By Monica Alonzo
By Ray Stern
By New Times Staff
By Stephen Lemons
By Chris Parker
By Monica Alonzo
By Stephen Lemons
By Robrt L. Pela
In late June, David Hans Schmidt placed a birthday card on the grave of his infant son Ben, who died eight years ago at birth.
A month later, New Timeswrote about Schmidt's rollicking campaign to milk $6.5 million in damages from the county for Jefferson Davis McGee, who had his spleen removed after a protracted drubbing by inmates in county jail who wrongly believed he was a child killer.
Schmidt, marginally famous for brokering deals to get Tonya Harding and Paula Jones topless in nudie magazines, savaged county officials in the New Times story, then posed for the accompanying photo shirtless wielding a medieval battle ax.
He was Braveheart, the County Hunter.
Instead, the hunter became the hunted.
A few days after the story appeared, Phoenix police arrested Schmidt at gunpoint on charges of felony "aggravated domestic violence." His crime: leaving the card on his son's grave the month before.
Clearly, Schmidt is not an angel. He is renowned for his verbal abusiveness. He got caught with marijuana and drug paraphernalia back in 1999.
Schmidt and his attorney, though, say this most recent belated arrest is retaliation for Schmidt's representation of McGee and his rabid verbal attacks on police and county officials.
The catalyst for this retaliation, they say, is the mother of Schmidt's two daughters, with whom Schmidt is embroiled in a ferocious custody battle.
Before the card incident, that custody battle already had spawned three curious charges of harassment and abuse against him.
Then, on June 25, the mother of his two daughters told police the birthday card frightened her because Schmidt wrote on the envelope: "To be opened by Ben's sisters."
The day after Schmidt's arrest, August 1, a judge, apparently unimpressed with the card's criminality, released Schmidt from jail on his own recognizance.
The Maricopa County Attorney then obtained a grand jury indictment and had Schmidt rearrested on the same charge. Deputy county attorney Susan Brnovich described Schmidt's list of violations of visitation orders laid out in the couple's domestic relations case. The violations, called "domestic violence offenses," were actually cases of Schmidt calling his daughters a few minutes later than the times ordered in the custody proceedings.
A second judge agreed with prosecutors and police to hold Schmidt without bond in maximum security at Madison Street Jail.
Schmidt's attorney, Jason Lamm, says Schmidt has been targeted by an overzealous cop. He also believes the county attorney has a conflict in the case because of Schmidt's representation of McGee against the county.
"They're out to get him," Lamm says.
"These guys are trying to break me, but it isn't going to work," Schmidt says in a jailhouse interview. "They're just making it worse for themselves."
Schmidt's sordid tale is less Braveheart, more a three-ring War of the Roses. He represented McGee, in part, to get a platform to blast Phoenix police and the County Attorney's Office for their handling of accusations made by the mother of his two daughters.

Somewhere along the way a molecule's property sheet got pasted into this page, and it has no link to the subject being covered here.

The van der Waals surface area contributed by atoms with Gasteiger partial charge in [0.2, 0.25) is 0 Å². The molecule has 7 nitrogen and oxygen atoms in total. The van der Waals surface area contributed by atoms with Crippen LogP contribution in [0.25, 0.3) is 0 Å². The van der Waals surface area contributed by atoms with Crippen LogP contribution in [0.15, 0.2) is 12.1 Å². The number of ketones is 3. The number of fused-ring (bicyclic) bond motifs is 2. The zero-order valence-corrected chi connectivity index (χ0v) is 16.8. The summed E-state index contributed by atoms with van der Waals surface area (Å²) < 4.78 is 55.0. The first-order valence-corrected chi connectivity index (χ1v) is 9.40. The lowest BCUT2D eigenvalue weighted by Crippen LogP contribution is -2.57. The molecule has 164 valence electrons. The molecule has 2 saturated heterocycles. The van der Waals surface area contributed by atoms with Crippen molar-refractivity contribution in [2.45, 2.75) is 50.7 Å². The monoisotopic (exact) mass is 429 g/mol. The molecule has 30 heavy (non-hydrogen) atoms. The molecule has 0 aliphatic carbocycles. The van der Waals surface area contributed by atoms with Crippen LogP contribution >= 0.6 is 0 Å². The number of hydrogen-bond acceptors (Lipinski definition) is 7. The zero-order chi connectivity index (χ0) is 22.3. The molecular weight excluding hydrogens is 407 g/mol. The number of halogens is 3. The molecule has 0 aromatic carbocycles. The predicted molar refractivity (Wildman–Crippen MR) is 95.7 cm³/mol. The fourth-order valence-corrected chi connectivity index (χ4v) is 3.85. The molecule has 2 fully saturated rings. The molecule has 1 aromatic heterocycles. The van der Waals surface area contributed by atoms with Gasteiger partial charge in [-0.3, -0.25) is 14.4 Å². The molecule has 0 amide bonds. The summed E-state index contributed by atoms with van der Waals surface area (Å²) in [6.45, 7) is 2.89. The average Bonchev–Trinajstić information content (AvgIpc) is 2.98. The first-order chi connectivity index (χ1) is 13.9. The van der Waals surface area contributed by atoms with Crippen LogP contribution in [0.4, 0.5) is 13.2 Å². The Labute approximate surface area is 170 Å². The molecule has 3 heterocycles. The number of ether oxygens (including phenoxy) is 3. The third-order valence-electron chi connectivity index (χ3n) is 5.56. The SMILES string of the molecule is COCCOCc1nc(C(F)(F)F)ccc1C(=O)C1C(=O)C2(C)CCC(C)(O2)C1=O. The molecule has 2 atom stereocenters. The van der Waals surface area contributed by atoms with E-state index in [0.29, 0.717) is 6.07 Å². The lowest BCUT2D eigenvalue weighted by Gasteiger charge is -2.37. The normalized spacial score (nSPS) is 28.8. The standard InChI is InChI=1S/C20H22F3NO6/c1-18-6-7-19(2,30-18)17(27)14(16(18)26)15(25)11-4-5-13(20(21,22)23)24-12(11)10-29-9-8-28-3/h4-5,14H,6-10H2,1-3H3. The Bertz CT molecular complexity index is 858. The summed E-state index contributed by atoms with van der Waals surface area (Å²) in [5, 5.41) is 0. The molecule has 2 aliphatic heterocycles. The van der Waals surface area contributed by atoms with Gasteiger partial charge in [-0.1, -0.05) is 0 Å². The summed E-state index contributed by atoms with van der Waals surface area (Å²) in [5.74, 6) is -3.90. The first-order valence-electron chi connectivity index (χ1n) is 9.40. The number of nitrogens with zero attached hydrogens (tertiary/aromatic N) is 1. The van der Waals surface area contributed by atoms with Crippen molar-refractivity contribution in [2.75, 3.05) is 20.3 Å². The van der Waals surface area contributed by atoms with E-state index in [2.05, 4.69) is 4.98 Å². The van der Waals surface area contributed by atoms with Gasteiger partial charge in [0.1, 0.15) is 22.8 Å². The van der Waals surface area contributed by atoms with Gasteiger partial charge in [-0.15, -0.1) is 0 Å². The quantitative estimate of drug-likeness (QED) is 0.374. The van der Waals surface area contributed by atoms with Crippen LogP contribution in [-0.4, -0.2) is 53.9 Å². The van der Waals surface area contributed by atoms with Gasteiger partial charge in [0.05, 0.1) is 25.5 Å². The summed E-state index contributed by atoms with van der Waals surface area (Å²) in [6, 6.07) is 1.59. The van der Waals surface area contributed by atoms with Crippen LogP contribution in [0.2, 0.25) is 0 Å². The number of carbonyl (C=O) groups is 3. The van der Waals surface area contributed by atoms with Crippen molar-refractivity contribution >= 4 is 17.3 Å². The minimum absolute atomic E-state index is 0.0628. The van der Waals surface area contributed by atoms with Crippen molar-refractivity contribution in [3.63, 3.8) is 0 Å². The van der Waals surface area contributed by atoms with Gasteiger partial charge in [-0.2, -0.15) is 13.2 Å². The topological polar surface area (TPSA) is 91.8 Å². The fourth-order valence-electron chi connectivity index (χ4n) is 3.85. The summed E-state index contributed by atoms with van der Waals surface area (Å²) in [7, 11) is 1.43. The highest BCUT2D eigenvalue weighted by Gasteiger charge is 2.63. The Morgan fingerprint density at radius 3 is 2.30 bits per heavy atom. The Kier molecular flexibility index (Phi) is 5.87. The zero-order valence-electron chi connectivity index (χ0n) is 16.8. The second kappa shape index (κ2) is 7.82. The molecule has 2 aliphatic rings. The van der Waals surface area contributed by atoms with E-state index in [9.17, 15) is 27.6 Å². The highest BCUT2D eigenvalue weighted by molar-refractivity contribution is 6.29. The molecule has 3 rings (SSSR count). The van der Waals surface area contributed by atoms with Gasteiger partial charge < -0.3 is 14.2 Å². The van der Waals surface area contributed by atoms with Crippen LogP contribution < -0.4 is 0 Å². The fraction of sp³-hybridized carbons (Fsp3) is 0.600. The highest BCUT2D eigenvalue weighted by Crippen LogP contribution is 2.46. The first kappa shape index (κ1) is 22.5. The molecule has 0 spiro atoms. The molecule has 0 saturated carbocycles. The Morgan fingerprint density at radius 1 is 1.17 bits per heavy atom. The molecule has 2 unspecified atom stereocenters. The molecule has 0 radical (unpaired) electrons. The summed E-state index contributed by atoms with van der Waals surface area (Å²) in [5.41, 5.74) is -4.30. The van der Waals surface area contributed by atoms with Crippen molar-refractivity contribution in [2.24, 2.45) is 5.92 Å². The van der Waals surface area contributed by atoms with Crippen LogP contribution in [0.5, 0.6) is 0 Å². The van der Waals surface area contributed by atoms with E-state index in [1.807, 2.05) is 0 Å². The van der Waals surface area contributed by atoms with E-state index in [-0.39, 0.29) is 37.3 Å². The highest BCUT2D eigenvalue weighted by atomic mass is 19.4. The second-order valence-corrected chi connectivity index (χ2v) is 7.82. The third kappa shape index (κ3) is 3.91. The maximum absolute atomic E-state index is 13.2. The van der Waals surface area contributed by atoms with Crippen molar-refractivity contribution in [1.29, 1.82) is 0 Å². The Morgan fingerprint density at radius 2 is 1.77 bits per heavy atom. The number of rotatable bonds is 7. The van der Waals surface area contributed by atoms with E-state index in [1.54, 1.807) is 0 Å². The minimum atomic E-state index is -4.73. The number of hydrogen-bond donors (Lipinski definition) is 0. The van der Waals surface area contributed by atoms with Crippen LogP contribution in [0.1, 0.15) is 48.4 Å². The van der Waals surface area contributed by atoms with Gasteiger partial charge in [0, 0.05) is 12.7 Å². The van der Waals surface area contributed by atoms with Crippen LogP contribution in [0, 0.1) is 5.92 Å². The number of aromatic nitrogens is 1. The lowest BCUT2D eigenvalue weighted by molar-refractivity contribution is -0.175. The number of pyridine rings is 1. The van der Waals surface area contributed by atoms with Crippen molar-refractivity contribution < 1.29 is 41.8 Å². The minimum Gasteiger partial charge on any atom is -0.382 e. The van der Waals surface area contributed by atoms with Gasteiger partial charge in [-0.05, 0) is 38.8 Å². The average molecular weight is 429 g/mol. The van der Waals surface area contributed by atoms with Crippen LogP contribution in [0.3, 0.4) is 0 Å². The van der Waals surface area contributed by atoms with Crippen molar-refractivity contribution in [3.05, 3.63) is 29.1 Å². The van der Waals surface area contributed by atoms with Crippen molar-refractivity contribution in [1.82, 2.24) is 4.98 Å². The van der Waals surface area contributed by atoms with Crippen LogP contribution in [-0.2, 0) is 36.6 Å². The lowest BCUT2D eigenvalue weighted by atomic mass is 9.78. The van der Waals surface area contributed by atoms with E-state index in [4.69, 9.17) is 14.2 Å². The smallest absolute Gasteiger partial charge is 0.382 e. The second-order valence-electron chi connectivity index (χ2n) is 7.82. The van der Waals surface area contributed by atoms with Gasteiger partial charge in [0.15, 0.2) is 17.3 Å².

Schmidt was arrested in April on a charge of felony abuse for allegedly hurting his 11-year-old daughter's toe during a late March visitation at his home.
Schmidt apparently was stretching his daughter's toes, which had caused her problems after years of ice skating. The girls' mother say Schmidt wouldn't stop pulling and popping the girl's toes after his daughter asked him to stop.
Phoenix Police Detective Stephanie Gombar testified to a grand jury on April 17 that a doctor who examined the girl "stated that at first he believed it was a fracture and possibly a fracture in the growth plate of the foot," then told the jurors that x-rays confirming the theory hadn't been released.
The grand jury handed down an indictment and Schmidt spent the next few months in county jail.
In fact, the doctors who had examined the girl had faxed their findings to Gombar on March 27, three weeks before her testimony. Their x-rays showed no fractures. Indeed, the doctors both stated in affidavits they would have testified to the grand jury that the only problems with the girl's feet were much earlier injuries apparently caused by skating.
Gombar also testified that Child Protective Services believed the abuse story. But later, on June 20, CPS officials sent Schmidt and his attorney a letter saying CPS had found the allegations against him to be without merit.
Based on these facts, Schmidt's attorney has a motion to dismiss the charges waiting in Superior Court. And Schmidt wants the girls' mother arrested for false allegations of child abuse.
Last month, Schmidt filed a complaint with the Phoenix Police's Professional Standards Board (internal affairs) regarding Gombar, who he believes is targeting him.
Gombar refused to discuss the case with New Times.
Out of jail, Schmidt began rebuilding his public relations business. In June, he began arranging what he says will be his biggest deal ever.
On June 22, Schmidt bought a birthday card to lay on the grave of his son, who lived just one day after being born severely premature.
Visiting the infant's grave had been a family tradition before Schmidt and the mother of his children separated.
Schmidt says he placed the card on the grave the day before the infant's birthday because Schmidt had to fly to Los Angeles to discuss one of his deals and, also, because he didn't want to risk a chance meeting with the mother. He wanted his daughters to open the card, he says, because he didn't want a caretaker or anyone else to open it first.
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